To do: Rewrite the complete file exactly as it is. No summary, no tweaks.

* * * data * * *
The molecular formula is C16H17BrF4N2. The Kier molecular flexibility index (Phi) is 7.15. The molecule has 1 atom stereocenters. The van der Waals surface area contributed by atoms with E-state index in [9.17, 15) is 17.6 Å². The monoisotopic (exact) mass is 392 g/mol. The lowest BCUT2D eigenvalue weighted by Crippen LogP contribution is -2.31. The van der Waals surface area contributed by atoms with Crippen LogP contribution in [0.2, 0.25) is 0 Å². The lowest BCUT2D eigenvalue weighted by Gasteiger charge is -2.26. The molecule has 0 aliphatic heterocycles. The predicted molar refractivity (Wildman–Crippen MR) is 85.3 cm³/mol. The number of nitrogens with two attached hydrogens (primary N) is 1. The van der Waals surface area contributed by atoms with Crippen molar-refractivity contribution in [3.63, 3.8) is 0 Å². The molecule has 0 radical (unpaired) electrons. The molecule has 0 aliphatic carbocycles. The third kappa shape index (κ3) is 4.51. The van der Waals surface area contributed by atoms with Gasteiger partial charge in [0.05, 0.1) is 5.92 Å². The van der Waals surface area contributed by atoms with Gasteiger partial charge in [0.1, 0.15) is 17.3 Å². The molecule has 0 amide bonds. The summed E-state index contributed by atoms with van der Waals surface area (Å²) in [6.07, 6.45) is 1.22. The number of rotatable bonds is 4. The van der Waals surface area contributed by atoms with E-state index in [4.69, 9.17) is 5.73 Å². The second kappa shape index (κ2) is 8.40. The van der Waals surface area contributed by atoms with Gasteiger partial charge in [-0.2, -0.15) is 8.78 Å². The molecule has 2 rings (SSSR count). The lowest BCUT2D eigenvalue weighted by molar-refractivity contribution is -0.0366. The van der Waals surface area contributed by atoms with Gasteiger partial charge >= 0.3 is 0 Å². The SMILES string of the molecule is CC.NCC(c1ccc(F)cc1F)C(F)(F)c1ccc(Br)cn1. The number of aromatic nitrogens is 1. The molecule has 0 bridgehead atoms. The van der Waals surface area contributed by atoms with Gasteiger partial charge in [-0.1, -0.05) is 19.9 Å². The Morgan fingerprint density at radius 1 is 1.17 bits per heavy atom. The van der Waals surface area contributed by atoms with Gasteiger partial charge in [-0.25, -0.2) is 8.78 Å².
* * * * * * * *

The molecular formula is C16H17BrF4N2. The Kier molecular flexibility index (Phi) is 7.15. The molecule has 1 atom stereocenters. The van der Waals surface area contributed by atoms with E-state index in [9.17, 15) is 17.6 Å². The monoisotopic (exact) mass is 392 g/mol. The lowest BCUT2D eigenvalue weighted by Crippen LogP contribution is -2.31. The van der Waals surface area contributed by atoms with Crippen LogP contribution in [0.2, 0.25) is 0 Å². The lowest BCUT2D eigenvalue weighted by Gasteiger charge is -2.26. The molecule has 0 aliphatic heterocycles. The predicted molar refractivity (Wildman–Crippen MR) is 85.3 cm³/mol. The number of nitrogens with two attached hydrogens (primary N) is 1. The van der Waals surface area contributed by atoms with Crippen molar-refractivity contribution in [3.63, 3.8) is 0 Å². The molecule has 0 radical (unpaired) electrons. The molecule has 0 aliphatic carbocycles. The third kappa shape index (κ3) is 4.51. The van der Waals surface area contributed by atoms with Gasteiger partial charge in [0.05, 0.1) is 5.92 Å². The van der Waals surface area contributed by atoms with Gasteiger partial charge in [0.1, 0.15) is 17.3 Å². The molecule has 0 amide bonds. The summed E-state index contributed by atoms with van der Waals surface area (Å²) in [6.07, 6.45) is 1.22. The number of rotatable bonds is 4. The van der Waals surface area contributed by atoms with E-state index in [4.69, 9.17) is 5.73 Å². The second kappa shape index (κ2) is 8.40. The van der Waals surface area contributed by atoms with Gasteiger partial charge in [-0.2, -0.15) is 8.78 Å². The molecule has 2 rings (SSSR count). The lowest BCUT2D eigenvalue weighted by molar-refractivity contribution is -0.0366. The van der Waals surface area contributed by atoms with Gasteiger partial charge >= 0.3 is 0 Å². The SMILES string of the molecule is CC.NCC(c1ccc(F)cc1F)C(F)(F)c1ccc(Br)cn1. The number of aromatic nitrogens is 1. The molecule has 0 bridgehead atoms. The van der Waals surface area contributed by atoms with Gasteiger partial charge in [-0.1, -0.05) is 19.9 Å². The Morgan fingerprint density at radius 1 is 1.17 bits per heavy atom. The van der Waals surface area contributed by atoms with Gasteiger partial charge in [-0.25, -0.2) is 8.78 Å².